From his Kentucky farm where he has long disdained use of a computer and rails against modern sins such as strip mining, industrial agriculture and unrestrained market capitalism, 84-year-old Wendell Berry occupies a unique place in contemporary American letters.
Throughout his prolific output of novels, short stories, essays, and poetry totaling some 50 volumes, he is at once the stodgiest of conservatives, a thoughtful curmudgeon standing stoutly for the old ways of fidelity to family, place, religion, and modesty of expression.
At the same time, he remains a darling of Subaru-driving outdoorsy liberals who cotton to his outspoken environmentalist views, pacifism and anti-materialism.
Personally, I have been both inspired and exasperated by him, but I have never for a second doubted his sincerity or intelligence or devotion, and he is always worthy of attention.
Berry’s is a world of overalls and unlocked doors, long days in the fields and iced tea on porches, where the talk with neighbors is unhurried and of local doings, weather and family.
It is also a world that takes Christianity seriously, noting the gospel’s overriding themes of humility, peace-making and concern for outcasts and the poor.
The humility, though, shows up again and again in his spare language of the working rather than academic class, with plainspoken sentiments and God-fearing characters, absent artifice or adornment.
For Berry, however, humility is never equated with meekness. His long career of political activism has taken dead, often scathing aim against war (Vietnam, Iraq), environmental degradation, and greed, both corporate and personal. He is not one to cut deals with either the devil or fools in order to further a cause.
Two poems illustrate this well. They are from his decades-long “Sabbath” series, drawn from his ritual of walking his farm on most Sundays, letting inspiration have its way if it will. (Given the series’ quantity, it usually does.)
The “Sabbath” poems are bunched by years and then given numbers, though they appear in various volumes of his poetry, mixed in with other works. Let’s consider two poems now, written a year apart and published in his 2010 volume, “Leavings.”
If there are a “chosen few”
then I am not one of them,
if an “elect,” well then
I have not been elected.
I am one who is knocking
at the door. I am one whose foot
is on the bottom rung.
But I know that Heaven’s
bottom rung is Heaven
though the ladder is standing
on the earth where I work
by day and at night sleep
with my head upon a stone.
Ah yes: salvation. Berry’s version doesn’t much mirror the Bible-thumpers proclaiming the Good Word and calling on sinners to repent, prostrate themselves at the rostrum (preferably with checkbook in hand), and be “saved” on the spot.
Berry is instead “knocking at the door.” Perpetually, one suspects.
And just to emphasize the point, he suggests, without initially naming it, a ladder, whose “bottom rung” he knowingly occupies. Just another slightly messed up pilgrim, trying to make sense of things from a less than exalted and anointed view.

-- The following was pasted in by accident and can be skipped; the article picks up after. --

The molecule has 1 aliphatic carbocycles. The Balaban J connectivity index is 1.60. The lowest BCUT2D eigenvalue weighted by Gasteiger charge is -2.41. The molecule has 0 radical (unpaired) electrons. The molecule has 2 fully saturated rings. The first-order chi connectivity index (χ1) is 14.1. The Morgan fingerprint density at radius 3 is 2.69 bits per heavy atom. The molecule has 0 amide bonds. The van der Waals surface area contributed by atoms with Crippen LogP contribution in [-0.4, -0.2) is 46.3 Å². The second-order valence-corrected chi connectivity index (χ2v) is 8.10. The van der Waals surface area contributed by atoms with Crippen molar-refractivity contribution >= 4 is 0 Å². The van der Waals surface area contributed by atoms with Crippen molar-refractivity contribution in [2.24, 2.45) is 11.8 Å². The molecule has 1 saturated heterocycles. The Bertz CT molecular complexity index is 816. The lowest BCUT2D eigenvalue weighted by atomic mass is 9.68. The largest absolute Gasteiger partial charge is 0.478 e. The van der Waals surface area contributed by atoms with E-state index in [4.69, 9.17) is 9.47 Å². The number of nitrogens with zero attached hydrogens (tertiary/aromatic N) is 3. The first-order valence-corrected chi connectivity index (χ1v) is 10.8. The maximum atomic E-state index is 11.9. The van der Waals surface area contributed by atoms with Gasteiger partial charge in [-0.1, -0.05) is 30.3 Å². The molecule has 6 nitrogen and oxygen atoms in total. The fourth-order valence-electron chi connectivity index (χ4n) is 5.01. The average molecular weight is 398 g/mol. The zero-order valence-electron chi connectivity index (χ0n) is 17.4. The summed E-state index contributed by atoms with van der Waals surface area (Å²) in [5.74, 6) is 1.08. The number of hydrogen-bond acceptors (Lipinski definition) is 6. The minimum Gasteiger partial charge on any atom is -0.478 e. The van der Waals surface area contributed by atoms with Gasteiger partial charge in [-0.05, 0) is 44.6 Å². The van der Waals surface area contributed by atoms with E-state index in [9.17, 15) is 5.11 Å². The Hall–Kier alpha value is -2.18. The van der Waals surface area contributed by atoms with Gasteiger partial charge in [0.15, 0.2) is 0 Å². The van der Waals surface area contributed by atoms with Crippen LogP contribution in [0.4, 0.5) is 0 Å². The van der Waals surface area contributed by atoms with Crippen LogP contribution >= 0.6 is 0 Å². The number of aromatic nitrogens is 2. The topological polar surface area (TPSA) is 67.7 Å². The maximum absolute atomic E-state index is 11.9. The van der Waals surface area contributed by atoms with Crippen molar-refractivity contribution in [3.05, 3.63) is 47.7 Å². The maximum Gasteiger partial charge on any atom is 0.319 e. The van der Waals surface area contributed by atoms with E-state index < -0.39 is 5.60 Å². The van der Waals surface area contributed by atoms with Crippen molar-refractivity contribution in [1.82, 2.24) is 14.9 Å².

But here the poem turns to its second major point, which makes a powerful case for the goodness of this earth that Berry tries to protect at every turn with the fierce devotion and practice of his words.
It turns out that “Heaven’s bottom rung is Heaven,” and the ladder, far from being a mere implement to get him away from somewhere he’s trying to escape, is itself part of that Heaven already.
And what does one do in such a Heaven? The same thing one always does: “work by day and at night sleep.”
And for an extra, departing flourish that emphasizes one should not be preoccupied in that Heaven with creaturely comforts, sleep is with one’s “head upon a stone.”
So this poem begins in humility, its narrator accepting that God plays no favorites, least of all favoring the narrator himself. Then it pivots to an almost silent proclamation that the earth is good and incarnation is itself heavenly, Heaven’s bottom rung on earth still being Heaven.
Where Berry calmly holds fast, carrying on his work, ever faithful.
I go by a field where once
I cultivated a few poor crops.
It is now covered with young trees,
for the forest that belongs here
has come back and reclaimed its own.
And I think of all the effort
I have wasted and all the time,
and of how much joy I took
in that failed work and how much
it taught me. For in so failing
I learned something of my place,
something of myself, and now
I welcome back the trees.
Berry’s identity and literary output is indelibly linked to his life as a farmer. And however honorable that ancient calling may be, farms desecrate the untrammeled land that once was, in favor of order, cultivation, and output.
The farmer makes peace with this reality in order to feed himself and perhaps his neighbors in exchange for goods of their own. This is human economic activity, stirring up the dust of the earth and making of it something else, for the baseline cause of survival.
But sometimes, the earth strikes back (pollution, global warming), or simply has the last laugh, as we see in this poem of Berry’s hapless cultivation of a field that simply refuses to do his bidding of producing food for human consumption.
After pouring time and money into the field for what we must assume was years, in work from which Berry (let us not forget this) derived great joy, he gives it up, allowing the forest to grow its trees back, young and exuberant.
Sure, it was “wasted effort” at “failed work,” but in a much larger sense which Berry not only grasps but celebrates, he recognizes the rich lessons the forest’s triumph conveyed to him.
Then he bows his head in acknowledgement, and having “learned something of my place,” can say with all humility and the grace it inevitably brings if we but allow it:
“I welcome back the trees.”
The Boss, exuberant as ever…
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